Initially the National House served as a stage theatre. The cultural programmes and theatre performances served to compete with events at the nearby German House, ceremonially opened in June 1895 and at the Polish House which had been completed in the year 1900. Up until the year 1907 a Brno theatre troupe travelled regularly to the National House with the drama troupe of the Prague National Theatre led by Jaroslav Kvapil even visiting the National House in the year 1904. Only starting in the years 1908-1919 did they acquire a permanent Czech troupe which had come from the former Ostrava City Theatre  (see Antonín Dvořák Theatre in Ostrava). From the years 1921 up to 1939 the theatre served the needs of Kosmos Cinema. In the years 1939-1945 when the permanent Ostrava Czech troupe returned, this time under the name Czech Theatre of Moravian Ostrava, the building continued to bear the name National House. From the liberation of Ostrava at the end of April 1945 this theatre received the name Lidové divadlo (People's Theatre) and was part of the Regional Theatre and as of August 1948 the State Theatre in Ostrava. It was finally named after Jiří Myron after the Ostrava actor's death and in the year 1954 changed to Jiří Myron Theatre which is the name it bears up until the present day. In November 1962 the School and Cultural Commission of the City National Committee in Ostrava decided that the building of the Jiří Myron Theatre would be registered onto the state list of cultural monuments. The theatre is listed onto the Central List of Cultural Monuments under record number 17982/8-230. At present this theatre, designated for drama, operetta and ballet, is part of the National Moravian-Silesian Theatre in Ostrava.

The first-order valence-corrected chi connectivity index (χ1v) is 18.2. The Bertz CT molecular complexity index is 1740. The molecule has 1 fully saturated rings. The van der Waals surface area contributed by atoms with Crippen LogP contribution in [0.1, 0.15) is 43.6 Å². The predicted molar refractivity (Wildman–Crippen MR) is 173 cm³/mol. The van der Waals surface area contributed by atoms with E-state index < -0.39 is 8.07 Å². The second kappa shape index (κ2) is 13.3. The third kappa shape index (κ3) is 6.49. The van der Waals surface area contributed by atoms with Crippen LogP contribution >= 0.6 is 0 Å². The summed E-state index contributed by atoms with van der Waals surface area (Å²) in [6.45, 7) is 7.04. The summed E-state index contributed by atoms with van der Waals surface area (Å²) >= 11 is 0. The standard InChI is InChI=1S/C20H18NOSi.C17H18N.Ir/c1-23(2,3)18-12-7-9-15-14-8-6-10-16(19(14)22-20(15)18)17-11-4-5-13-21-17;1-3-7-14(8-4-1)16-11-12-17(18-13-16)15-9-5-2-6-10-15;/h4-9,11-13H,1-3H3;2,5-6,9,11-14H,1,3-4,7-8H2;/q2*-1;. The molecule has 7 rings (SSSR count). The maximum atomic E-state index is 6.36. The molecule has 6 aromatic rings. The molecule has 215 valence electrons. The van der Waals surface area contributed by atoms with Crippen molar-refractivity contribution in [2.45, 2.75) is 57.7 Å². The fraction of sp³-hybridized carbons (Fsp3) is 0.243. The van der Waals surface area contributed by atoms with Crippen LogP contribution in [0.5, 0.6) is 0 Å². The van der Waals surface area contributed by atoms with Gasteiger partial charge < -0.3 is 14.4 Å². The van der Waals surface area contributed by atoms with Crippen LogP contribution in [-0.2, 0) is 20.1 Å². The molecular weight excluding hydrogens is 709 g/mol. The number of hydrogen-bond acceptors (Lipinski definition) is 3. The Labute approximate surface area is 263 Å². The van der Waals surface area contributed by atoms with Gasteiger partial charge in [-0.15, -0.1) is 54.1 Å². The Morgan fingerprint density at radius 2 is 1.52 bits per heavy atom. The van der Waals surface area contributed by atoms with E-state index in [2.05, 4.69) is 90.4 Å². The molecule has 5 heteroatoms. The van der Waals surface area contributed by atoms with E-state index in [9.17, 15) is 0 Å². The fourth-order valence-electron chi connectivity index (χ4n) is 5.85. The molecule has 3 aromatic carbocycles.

Original condition